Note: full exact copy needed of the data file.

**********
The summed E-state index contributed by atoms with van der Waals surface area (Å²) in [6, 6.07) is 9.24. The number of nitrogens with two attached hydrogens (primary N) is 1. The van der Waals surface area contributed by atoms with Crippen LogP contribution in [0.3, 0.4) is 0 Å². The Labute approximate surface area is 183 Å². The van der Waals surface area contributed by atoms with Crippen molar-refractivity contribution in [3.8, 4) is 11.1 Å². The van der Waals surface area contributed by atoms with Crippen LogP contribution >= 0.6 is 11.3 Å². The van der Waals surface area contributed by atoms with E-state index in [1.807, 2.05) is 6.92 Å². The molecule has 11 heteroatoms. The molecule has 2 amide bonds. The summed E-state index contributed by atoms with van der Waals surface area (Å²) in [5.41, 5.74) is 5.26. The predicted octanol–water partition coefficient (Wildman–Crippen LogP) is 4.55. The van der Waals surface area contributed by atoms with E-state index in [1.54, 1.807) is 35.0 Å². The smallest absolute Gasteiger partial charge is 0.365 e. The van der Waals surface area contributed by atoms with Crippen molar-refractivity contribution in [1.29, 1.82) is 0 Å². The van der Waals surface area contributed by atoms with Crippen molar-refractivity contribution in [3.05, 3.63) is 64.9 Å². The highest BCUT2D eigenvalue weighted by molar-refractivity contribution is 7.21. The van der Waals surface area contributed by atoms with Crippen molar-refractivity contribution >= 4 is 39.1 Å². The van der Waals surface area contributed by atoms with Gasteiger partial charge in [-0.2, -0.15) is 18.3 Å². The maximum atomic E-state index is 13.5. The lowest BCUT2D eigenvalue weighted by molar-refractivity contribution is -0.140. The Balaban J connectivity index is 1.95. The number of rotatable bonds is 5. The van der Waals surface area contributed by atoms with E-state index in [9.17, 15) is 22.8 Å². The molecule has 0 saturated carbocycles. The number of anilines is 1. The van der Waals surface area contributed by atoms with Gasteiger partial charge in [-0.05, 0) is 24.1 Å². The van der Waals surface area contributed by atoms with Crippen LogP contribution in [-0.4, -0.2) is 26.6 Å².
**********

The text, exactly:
The summed E-state index contributed by atoms with van der Waals surface area (Å²) in [6, 6.07) is 9.24. The number of nitrogens with two attached hydrogens (primary N) is 1. The van der Waals surface area contributed by atoms with Crippen LogP contribution in [0.3, 0.4) is 0 Å². The Labute approximate surface area is 183 Å². The van der Waals surface area contributed by atoms with Crippen molar-refractivity contribution in [3.8, 4) is 11.1 Å². The van der Waals surface area contributed by atoms with Crippen LogP contribution >= 0.6 is 11.3 Å². The van der Waals surface area contributed by atoms with E-state index in [1.807, 2.05) is 6.92 Å². The molecule has 11 heteroatoms. The molecule has 2 amide bonds. The summed E-state index contributed by atoms with van der Waals surface area (Å²) in [5.41, 5.74) is 5.26. The predicted octanol–water partition coefficient (Wildman–Crippen LogP) is 4.55. The van der Waals surface area contributed by atoms with E-state index in [1.54, 1.807) is 35.0 Å². The smallest absolute Gasteiger partial charge is 0.365 e. The van der Waals surface area contributed by atoms with Crippen molar-refractivity contribution in [1.29, 1.82) is 0 Å². The van der Waals surface area contributed by atoms with Crippen molar-refractivity contribution in [3.05, 3.63) is 64.9 Å². The highest BCUT2D eigenvalue weighted by molar-refractivity contribution is 7.21. The van der Waals surface area contributed by atoms with Crippen molar-refractivity contribution >= 4 is 39.1 Å². The van der Waals surface area contributed by atoms with Gasteiger partial charge in [-0.2, -0.15) is 18.3 Å². The maximum atomic E-state index is 13.5. The lowest BCUT2D eigenvalue weighted by molar-refractivity contribution is -0.140. The Balaban J connectivity index is 1.95. The number of rotatable bonds is 5. The van der Waals surface area contributed by atoms with E-state index in [9.17, 15) is 22.8 Å². The molecule has 0 saturated carbocycles. The number of anilines is 1. The van der Waals surface area contributed by atoms with Gasteiger partial charge in [-0.05, 0) is 24.1 Å². The van der Waals surface area contributed by atoms with Crippen LogP contribution in [-0.4, -0.2) is 26.6 Å².